Insomnia Issue of ICCM Journal
The Latin word insomnia which originates from the 17th century means “sleeplessness”. A person who suffers from this ancient phenomenon finds it hard to fall asleep or to stay asleep for a few hours in a row. Lack of sleep affects not only the level of tiredness and daily functioning but also disturbs the activity of several of the body’s physiological systems, mainly the nervous system. During sleep, different processes like learning and memory take place in the brain. Researchers have also found in recent years that the body uses sleep to clear out the brain from the neuro-toxic junk that accumulates there during the day (unlike the rest of the body from which the junk is cleared out by the lymphatic system all the time). Interestingly, during sleep the body clears out the waste that was formed as a result of daily thoughts and thoughts also often disturb falling asleep and the clearance process.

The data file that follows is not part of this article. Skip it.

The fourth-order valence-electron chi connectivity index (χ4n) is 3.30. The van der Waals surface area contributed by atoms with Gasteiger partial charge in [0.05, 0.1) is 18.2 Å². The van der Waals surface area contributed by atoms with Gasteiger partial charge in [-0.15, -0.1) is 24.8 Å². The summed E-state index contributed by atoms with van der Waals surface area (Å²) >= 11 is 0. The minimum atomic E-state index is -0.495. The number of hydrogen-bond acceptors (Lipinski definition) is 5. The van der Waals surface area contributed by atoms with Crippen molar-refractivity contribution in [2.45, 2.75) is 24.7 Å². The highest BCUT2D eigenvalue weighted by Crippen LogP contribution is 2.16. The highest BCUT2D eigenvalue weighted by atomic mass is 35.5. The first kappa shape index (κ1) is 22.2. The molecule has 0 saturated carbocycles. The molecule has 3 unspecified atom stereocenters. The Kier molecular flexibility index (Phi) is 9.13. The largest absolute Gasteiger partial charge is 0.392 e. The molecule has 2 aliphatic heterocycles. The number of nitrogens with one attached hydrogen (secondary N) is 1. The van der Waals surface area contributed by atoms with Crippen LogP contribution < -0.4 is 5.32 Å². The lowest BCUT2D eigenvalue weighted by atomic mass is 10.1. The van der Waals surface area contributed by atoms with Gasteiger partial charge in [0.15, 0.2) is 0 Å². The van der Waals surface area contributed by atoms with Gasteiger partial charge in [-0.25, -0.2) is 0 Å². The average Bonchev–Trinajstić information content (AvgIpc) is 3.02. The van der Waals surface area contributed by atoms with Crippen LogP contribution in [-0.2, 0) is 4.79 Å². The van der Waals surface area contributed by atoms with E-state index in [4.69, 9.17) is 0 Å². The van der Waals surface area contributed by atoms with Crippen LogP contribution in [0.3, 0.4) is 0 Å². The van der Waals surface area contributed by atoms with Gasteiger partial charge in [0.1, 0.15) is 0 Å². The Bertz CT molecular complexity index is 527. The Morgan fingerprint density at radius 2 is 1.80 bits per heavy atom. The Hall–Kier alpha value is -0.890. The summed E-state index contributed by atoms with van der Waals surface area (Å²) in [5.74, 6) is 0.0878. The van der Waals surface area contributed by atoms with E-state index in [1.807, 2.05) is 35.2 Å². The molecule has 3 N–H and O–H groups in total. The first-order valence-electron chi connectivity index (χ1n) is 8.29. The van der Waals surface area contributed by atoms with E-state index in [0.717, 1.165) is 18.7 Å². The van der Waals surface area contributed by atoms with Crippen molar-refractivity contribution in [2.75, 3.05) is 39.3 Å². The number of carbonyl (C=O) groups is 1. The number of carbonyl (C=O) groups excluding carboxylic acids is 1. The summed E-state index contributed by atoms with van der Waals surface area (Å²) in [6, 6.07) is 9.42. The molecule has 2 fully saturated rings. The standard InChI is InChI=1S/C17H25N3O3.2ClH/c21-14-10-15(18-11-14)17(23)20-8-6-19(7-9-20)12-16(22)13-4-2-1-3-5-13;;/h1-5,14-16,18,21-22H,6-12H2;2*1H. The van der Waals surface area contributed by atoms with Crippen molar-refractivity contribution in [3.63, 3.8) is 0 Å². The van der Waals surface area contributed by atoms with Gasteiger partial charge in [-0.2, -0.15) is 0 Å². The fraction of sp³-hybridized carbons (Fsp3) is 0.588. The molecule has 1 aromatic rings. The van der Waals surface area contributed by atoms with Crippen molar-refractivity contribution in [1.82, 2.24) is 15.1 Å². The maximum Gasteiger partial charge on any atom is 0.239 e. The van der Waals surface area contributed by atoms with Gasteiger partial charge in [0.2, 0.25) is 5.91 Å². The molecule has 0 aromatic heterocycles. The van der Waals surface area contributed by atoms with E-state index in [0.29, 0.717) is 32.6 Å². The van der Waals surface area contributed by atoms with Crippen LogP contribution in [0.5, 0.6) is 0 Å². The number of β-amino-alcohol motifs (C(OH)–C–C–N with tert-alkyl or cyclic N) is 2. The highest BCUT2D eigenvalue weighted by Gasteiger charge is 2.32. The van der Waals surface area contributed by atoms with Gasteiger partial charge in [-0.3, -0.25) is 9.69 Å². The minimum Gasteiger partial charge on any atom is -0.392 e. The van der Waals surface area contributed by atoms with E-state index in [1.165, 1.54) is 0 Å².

In this issue of ICCM journal, we look at insomnia from several angles:
Asaf Zippor tells about a person who finds it hard to fall asleep;
Pnina Droyan writes about an autistic child and his mother, both suffering from Insomnia for different reasons,
Tal Bello writes about treating insomnia using two formulas taken from the book “Jisheng Fang”;
Dr. Naveh Tov writes about insomnia from a combined western medicine perspective;
and Dr. Gil Barzilay reviews recent research papers concerning treating insomnia via Chinese Medicine tools.
We wish you a pleasant reading and a long good night’s sleep!
Shiraz Kalir, Ph.D.
This post is also available in: Hebrew